Lessons learned from an upcoming webapp

A friend and I finished developing a webapp (currently in staging, scheduled soon for production). Here are some of my learned lessons.

Mock server api AT server

Mocking the api between client and server allows both parts of the application to be developed independently. The server progress does not become a bottleneck for the client progress, and a mock can also be further utilized after the development of both is complete, for debugging puporses.

The mock can be implemented either at client or server.

  • At the client, this usually means trapping calls to the api, and delivering the appropriate mock data. With this method the call never leaves the browser. Libraries for this methods exist, for example Angular users have ngMockE2E/$httpBackend.
  • At the server, means you run a server that serves mock data for your client. Popular options include swagger and api blueprint.

The exprience of mocking the data at the server (with swagger), proved to be better than the experience I had with mocking at the client:

  • When using api spec tools you get your api documented nicely and a mock server all for the same price.
  • Sometimes, a bit of processing and logic is needed to deliver the right mock data. This kind of logic, is actually server logic. When mocking at the server, the mock logic can be shared with real backend application logic.
  • When choosing to trap api calls at the client, you get extra files laying around next to your frontend application files. These need special attention. They need to be bundled for development environment and excluded from production environment. In contrast, with a mock server, extra files for mocking is not an issue as long as they are not loaded in production environment.

Google Cloud Platform for the win

This was the first time I administered a kubernetes cluster intended for production use. I chose to go with gcloud simply by assuming a google container orchestrator works best with a google cloud provider. Since I was doing all the development, including ops, backend, frontend and db, I needed the easiest cloud solution to work with kubernetes. In a different scenario, I would inspect more and fiddle also with kubernetes on bare metal. Nonetheless, gcloud proved to be great:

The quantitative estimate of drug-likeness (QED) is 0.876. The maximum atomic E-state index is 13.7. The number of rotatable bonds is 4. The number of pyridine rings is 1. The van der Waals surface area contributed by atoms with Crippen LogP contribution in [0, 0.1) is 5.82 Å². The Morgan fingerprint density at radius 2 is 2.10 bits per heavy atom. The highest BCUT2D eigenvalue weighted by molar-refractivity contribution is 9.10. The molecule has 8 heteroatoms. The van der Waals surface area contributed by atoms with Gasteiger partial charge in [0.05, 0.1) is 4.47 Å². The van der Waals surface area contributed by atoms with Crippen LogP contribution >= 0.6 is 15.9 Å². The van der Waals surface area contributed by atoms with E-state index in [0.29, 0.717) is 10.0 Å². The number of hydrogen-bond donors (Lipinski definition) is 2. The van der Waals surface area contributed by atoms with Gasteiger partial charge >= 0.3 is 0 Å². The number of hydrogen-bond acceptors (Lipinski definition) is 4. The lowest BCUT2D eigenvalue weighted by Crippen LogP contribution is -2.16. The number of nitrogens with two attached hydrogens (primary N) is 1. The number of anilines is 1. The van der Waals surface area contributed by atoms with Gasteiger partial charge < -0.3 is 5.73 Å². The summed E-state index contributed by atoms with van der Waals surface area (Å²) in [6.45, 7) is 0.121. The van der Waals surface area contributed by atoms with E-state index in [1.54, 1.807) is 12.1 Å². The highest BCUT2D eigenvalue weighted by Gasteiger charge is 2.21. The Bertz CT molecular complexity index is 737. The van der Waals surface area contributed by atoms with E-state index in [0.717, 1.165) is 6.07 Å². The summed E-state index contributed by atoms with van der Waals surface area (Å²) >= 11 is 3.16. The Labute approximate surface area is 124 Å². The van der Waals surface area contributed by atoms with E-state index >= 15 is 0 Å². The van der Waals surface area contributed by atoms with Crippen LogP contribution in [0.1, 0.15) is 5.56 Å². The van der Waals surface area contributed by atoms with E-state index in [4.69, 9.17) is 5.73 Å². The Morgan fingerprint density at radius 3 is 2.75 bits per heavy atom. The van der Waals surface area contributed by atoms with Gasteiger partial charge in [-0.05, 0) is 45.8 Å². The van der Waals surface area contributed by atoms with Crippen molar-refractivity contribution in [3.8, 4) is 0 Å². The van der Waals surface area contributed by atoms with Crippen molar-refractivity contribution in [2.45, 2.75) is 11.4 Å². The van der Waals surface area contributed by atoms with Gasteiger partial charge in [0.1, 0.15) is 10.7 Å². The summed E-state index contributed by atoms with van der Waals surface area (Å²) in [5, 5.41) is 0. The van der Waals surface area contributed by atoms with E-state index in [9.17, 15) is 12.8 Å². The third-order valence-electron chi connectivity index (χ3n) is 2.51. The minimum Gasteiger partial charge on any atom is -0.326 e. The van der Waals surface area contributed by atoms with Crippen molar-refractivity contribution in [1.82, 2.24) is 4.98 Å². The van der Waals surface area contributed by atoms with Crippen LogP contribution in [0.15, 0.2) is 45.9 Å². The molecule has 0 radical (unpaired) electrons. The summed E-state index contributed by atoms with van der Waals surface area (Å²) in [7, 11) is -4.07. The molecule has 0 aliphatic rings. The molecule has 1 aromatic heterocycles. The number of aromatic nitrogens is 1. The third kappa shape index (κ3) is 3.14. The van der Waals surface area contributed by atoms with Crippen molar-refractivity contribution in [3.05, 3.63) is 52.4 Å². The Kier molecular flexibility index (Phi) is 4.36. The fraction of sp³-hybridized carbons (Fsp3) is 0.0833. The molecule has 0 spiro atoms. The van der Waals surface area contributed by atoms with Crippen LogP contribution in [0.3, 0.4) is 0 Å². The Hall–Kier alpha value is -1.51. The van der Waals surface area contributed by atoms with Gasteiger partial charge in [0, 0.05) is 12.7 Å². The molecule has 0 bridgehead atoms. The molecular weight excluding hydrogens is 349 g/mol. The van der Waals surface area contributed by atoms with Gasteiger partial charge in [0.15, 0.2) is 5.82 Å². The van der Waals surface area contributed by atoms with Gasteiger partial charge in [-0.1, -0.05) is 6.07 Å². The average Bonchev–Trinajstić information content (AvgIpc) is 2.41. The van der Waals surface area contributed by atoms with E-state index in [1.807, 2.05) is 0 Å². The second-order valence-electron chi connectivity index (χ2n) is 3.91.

• Support- I had a problem with uploading images to gcloud container registry. It stopped working for me. After battling it for a while, I found a public email to contact the gcr team. I did not sign for any special support plan, yet within 40 minuets, I got a meaningful reply by a developer! (I eventually came up with a fix, more details at SO). Big ups for gcloud support!.

  • gcloud, gsutil are easy to work with.

  • The console (gcloud GUI), works nice, though can get buggy at times (some flows do not work for me in FF, chrome solves).

  • The docs tutorials: short and concise, with smart hooks if you need to dive deep into a subject.

    If you're hooked into AWS, keep it so. If not, give Google Cloud Platform a chance.

There's no 2 in TEAM

I have a tendency to think that if a project is small enough, a team of 2 will suffice. The problem with this approach is some skill will always be missing. I am a developer. If I choose to collaborate with another developer, then we might deliver a good, bug free, product, but then user experience will not be optimal, and we will be clueless when it comes to marketing. If I choose to collaborate with a non-developer (as in this recent webapp), we'll get good product management and marketing, but then there's no code reviews, and time estimation for tasks can get volatile.

3 is the new magic number, and a minimum for future projects.